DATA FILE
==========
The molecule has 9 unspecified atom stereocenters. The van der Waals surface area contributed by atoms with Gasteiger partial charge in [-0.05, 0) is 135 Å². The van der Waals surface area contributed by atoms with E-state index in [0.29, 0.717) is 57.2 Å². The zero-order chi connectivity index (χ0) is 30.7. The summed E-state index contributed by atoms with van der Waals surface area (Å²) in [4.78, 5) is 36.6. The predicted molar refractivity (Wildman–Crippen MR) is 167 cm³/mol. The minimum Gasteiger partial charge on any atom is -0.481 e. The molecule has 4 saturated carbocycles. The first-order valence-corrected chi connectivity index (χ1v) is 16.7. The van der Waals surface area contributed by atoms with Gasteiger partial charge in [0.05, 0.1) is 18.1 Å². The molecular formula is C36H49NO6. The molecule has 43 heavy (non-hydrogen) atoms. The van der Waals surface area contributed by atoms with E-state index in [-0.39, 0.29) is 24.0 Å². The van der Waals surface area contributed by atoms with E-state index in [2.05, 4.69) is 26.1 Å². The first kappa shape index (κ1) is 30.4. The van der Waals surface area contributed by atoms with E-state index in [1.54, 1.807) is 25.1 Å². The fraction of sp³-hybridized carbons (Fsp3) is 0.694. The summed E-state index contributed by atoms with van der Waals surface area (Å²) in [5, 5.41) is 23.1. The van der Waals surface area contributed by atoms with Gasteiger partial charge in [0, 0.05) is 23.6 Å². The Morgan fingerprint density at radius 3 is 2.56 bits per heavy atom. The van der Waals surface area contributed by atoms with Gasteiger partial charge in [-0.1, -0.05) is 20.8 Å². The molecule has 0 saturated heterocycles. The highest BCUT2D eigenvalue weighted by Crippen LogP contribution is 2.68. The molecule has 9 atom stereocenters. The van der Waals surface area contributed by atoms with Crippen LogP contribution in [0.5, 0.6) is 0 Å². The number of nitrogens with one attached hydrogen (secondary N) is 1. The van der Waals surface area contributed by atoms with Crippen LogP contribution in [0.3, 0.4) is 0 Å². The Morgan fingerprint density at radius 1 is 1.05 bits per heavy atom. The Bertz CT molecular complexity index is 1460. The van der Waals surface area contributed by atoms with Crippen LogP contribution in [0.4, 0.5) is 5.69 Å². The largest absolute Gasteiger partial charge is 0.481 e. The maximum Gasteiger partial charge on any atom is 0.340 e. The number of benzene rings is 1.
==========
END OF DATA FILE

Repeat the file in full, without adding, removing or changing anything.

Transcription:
The molecule has 9 unspecified atom stereocenters. The van der Waals surface area contributed by atoms with Gasteiger partial charge in [-0.05, 0) is 135 Å². The van der Waals surface area contributed by atoms with E-state index in [0.29, 0.717) is 57.2 Å². The zero-order chi connectivity index (χ0) is 30.7. The summed E-state index contributed by atoms with van der Waals surface area (Å²) in [4.78, 5) is 36.6. The predicted molar refractivity (Wildman–Crippen MR) is 167 cm³/mol. The minimum Gasteiger partial charge on any atom is -0.481 e. The molecule has 4 saturated carbocycles. The first-order valence-corrected chi connectivity index (χ1v) is 16.7. The van der Waals surface area contributed by atoms with Gasteiger partial charge in [0.05, 0.1) is 18.1 Å². The molecular formula is C36H49NO6. The molecule has 43 heavy (non-hydrogen) atoms. The van der Waals surface area contributed by atoms with E-state index in [-0.39, 0.29) is 24.0 Å². The van der Waals surface area contributed by atoms with E-state index in [2.05, 4.69) is 26.1 Å². The first kappa shape index (κ1) is 30.4. The van der Waals surface area contributed by atoms with E-state index in [1.54, 1.807) is 25.1 Å². The fraction of sp³-hybridized carbons (Fsp3) is 0.694. The summed E-state index contributed by atoms with van der Waals surface area (Å²) in [5, 5.41) is 23.1. The van der Waals surface area contributed by atoms with Gasteiger partial charge in [0, 0.05) is 23.6 Å². The Morgan fingerprint density at radius 3 is 2.56 bits per heavy atom. The van der Waals surface area contributed by atoms with Gasteiger partial charge in [-0.1, -0.05) is 20.8 Å². The molecule has 0 saturated heterocycles. The highest BCUT2D eigenvalue weighted by Crippen LogP contribution is 2.68. The molecule has 9 atom stereocenters. The van der Waals surface area contributed by atoms with Crippen LogP contribution in [0.5, 0.6) is 0 Å². The number of nitrogens with one attached hydrogen (secondary N) is 1. The van der Waals surface area contributed by atoms with Crippen LogP contribution in [0.3, 0.4) is 0 Å². The Morgan fingerprint density at radius 1 is 1.05 bits per heavy atom. The Bertz CT molecular complexity index is 1460. The van der Waals surface area contributed by atoms with Crippen LogP contribution in [0.4, 0.5) is 5.69 Å². The largest absolute Gasteiger partial charge is 0.481 e. The maximum Gasteiger partial charge on any atom is 0.340 e. The number of benzene rings is 1.